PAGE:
10 Countries Fail to Check Google’s Privacy Policy, Release Stupid Letter

There’s a story on Reuters today detailing how ten countries have issued a letter to Google asking that the corporation revise their policies as to data distribution and privacy. The letter; signed by the governmental data protection chiefs of Britain, Canada, France, Germany, Ireland, Israel, Italy, the Netherlands, New Zealand, and Spain; addresses the privacy issues addressed when Google Buzz leaked contacts into the public view, Google Street View in other countries in regards to blurring of faces and “continued concern about the adequacy of the information you provide before the images are captured,” and other requests to lessen the amount of information stored about users, clear terminology for how the data collected about users is to be used, strict protection of said information, and simple procedures for deletion. Frankly, this letter, in my opinion, is insulting and demonstrates that these heads of government for the protection of data have never spent a day using Google’s products.

Let’s start thing’s off with Google’s Privacy Center, where you can read the Privacy Policy or, if you’re not really into reading, you can watch a video explaining Google’s Five Privacy Principles. Google is already committed to keeping people’s information secure, and give them easy access to the level of information they want to be made available to the public view. Buzz was an unfortunate instance where the dynamic that Google was attempting to achieve superseded its usual care for control, but as soon as the problem was discovered it was addressed.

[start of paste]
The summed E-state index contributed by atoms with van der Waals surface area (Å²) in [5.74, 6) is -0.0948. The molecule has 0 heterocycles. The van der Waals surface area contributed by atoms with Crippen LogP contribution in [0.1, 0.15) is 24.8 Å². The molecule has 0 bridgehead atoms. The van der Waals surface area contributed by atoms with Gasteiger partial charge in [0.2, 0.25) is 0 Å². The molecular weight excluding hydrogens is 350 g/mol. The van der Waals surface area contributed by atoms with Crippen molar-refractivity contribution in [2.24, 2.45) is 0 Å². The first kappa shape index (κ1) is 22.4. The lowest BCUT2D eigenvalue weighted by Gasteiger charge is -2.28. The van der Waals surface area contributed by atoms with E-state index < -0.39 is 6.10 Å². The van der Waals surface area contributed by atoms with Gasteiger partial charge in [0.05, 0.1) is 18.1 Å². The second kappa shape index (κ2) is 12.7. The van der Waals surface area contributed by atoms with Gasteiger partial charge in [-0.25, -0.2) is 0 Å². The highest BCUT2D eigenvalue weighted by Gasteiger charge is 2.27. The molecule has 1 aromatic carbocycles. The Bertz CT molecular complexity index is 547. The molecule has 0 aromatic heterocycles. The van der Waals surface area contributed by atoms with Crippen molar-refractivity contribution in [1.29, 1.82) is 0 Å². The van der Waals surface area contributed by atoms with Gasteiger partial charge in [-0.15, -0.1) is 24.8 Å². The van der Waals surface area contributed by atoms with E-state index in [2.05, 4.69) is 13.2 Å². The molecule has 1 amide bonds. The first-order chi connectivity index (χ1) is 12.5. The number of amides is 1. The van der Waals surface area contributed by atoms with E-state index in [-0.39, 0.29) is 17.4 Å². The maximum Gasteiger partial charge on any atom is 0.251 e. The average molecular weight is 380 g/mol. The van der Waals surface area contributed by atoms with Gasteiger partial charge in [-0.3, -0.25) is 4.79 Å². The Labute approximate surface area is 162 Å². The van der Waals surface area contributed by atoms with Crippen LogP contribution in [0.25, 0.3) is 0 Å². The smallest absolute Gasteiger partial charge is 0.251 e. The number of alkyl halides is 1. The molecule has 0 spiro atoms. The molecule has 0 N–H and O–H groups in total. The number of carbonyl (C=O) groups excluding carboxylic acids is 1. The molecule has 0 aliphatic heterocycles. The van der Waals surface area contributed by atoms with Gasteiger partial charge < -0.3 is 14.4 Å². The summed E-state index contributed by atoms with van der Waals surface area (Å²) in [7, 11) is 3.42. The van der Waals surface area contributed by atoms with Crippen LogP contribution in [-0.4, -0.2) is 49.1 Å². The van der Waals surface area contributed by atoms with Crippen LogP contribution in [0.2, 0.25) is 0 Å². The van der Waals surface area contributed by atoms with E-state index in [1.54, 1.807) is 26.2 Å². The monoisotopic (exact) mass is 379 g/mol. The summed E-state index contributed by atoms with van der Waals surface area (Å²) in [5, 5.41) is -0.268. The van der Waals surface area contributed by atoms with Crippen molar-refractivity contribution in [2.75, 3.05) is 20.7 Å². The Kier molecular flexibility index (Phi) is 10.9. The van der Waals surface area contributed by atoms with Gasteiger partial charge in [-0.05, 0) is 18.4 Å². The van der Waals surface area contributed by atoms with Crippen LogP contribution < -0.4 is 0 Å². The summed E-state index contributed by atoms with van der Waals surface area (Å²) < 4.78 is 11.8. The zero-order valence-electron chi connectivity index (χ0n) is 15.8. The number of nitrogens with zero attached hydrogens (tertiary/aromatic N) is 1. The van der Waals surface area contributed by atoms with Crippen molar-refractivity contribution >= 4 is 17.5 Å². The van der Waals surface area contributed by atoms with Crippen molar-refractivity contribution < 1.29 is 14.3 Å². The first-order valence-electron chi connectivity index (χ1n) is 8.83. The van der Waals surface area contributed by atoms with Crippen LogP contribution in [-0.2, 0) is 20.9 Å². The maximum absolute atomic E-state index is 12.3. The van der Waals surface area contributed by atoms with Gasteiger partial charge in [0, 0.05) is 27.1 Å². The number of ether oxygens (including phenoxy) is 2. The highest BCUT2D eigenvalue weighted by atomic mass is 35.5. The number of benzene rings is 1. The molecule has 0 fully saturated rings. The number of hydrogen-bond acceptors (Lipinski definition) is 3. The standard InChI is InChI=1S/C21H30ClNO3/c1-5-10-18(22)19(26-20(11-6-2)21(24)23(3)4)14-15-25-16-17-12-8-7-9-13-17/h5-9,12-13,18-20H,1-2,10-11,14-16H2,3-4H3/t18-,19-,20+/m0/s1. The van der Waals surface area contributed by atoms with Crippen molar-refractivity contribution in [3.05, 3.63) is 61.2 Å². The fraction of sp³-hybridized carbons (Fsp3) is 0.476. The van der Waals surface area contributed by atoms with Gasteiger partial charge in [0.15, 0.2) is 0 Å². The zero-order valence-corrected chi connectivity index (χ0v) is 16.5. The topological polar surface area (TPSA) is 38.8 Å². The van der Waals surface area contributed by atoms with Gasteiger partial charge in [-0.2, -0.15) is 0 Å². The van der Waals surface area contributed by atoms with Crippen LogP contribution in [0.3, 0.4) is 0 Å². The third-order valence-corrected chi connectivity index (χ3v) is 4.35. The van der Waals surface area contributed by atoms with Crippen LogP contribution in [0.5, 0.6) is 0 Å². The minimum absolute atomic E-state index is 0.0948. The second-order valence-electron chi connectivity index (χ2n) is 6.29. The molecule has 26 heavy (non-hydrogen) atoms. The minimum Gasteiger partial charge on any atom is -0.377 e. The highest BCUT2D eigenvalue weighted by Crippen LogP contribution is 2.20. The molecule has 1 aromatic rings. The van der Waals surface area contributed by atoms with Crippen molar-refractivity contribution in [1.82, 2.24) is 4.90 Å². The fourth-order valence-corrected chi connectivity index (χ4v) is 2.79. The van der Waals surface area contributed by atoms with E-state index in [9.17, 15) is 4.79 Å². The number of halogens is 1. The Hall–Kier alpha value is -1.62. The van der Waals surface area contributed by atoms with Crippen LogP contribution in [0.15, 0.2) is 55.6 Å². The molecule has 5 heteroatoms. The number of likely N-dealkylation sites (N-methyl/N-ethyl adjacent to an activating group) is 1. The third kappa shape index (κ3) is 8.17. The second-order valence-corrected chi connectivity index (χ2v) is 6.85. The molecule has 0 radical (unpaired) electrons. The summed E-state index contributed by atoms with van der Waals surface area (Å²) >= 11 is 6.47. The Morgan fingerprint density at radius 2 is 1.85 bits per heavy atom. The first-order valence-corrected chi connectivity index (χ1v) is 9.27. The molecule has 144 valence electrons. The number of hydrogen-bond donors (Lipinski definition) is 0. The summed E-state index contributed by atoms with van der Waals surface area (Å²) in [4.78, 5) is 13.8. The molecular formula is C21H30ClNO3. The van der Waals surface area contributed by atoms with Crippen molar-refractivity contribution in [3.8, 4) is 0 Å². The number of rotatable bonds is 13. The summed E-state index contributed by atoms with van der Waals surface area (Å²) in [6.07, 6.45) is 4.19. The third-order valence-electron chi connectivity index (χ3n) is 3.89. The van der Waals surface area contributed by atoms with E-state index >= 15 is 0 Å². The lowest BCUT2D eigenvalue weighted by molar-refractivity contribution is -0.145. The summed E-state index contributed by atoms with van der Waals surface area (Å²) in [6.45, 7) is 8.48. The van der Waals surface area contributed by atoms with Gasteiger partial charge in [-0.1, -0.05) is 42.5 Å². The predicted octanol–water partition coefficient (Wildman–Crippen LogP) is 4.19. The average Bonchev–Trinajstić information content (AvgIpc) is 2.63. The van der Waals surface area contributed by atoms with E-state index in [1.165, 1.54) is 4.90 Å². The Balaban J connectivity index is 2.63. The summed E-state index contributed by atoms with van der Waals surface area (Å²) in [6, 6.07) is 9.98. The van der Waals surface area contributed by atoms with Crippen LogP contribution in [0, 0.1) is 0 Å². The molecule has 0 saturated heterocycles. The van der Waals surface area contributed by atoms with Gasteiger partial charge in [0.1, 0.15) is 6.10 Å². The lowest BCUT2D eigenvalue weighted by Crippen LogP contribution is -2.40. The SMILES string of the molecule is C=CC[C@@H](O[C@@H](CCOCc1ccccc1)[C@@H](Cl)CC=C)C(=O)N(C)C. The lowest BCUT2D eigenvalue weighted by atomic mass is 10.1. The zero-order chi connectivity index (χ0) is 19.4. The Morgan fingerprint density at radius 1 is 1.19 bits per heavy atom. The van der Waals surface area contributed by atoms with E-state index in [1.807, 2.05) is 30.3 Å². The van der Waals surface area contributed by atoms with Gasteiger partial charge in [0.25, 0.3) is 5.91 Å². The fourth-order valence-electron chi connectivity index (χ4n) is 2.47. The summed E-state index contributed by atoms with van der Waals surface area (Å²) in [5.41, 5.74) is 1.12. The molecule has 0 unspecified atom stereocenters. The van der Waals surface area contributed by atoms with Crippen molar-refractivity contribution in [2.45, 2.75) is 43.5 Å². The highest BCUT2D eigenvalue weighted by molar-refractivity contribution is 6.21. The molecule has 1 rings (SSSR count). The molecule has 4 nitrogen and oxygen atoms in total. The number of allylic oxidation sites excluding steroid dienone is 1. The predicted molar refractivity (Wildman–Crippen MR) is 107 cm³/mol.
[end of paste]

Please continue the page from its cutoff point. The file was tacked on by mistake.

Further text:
Other companies mess up privacy as well, as the letter mentions in passing, and also clean up the messes left behind them, such as Microsoft’s late update to Internet Explorer 6, whose weak link allowed the Chinese government to hack into Gmail in December 2009. On March 22nd of this year Google stopped censoring their search results, sending queries from mainland Chinese users (Google.cn) to the Hong Kong servers (Google.com.hk) instead. Not only is Google leading the pack here in privacy concerns, but they’re also refusing to bow to the tyranny of oppressive governments censoring its subjects, providing the world with the right to information.

Where’s the letter to Microsoft for failing to maintain its software and allowing foreign governments to hack into the mainframes of more than twenty US companies in the Internet, finance, and chemical sectors? None of those guys are upset that Yahoo! sells user’s information to law-enforcement officials? Why aren’t they asking Farmville to better screen its advertisers to stop Scamville?

Why are there no other letters, or is this letter addressed to other companies as well? Because Google has higher standards, and as laughingly as it may seem, actually take these concerns to heart and make further improvements to its data retention protocols. I don’t know how when you consider all the data necessary to make Google work the way it does. In my opinion this whole “controversy” is pointless, considering  Google’s already well-developed privacy policy, and belated, considering the Buzz thing happened two months ago, merely a means for useless governmental bodies to feel important and have their paychecks “justified.” Thanks for saving us, Canada.


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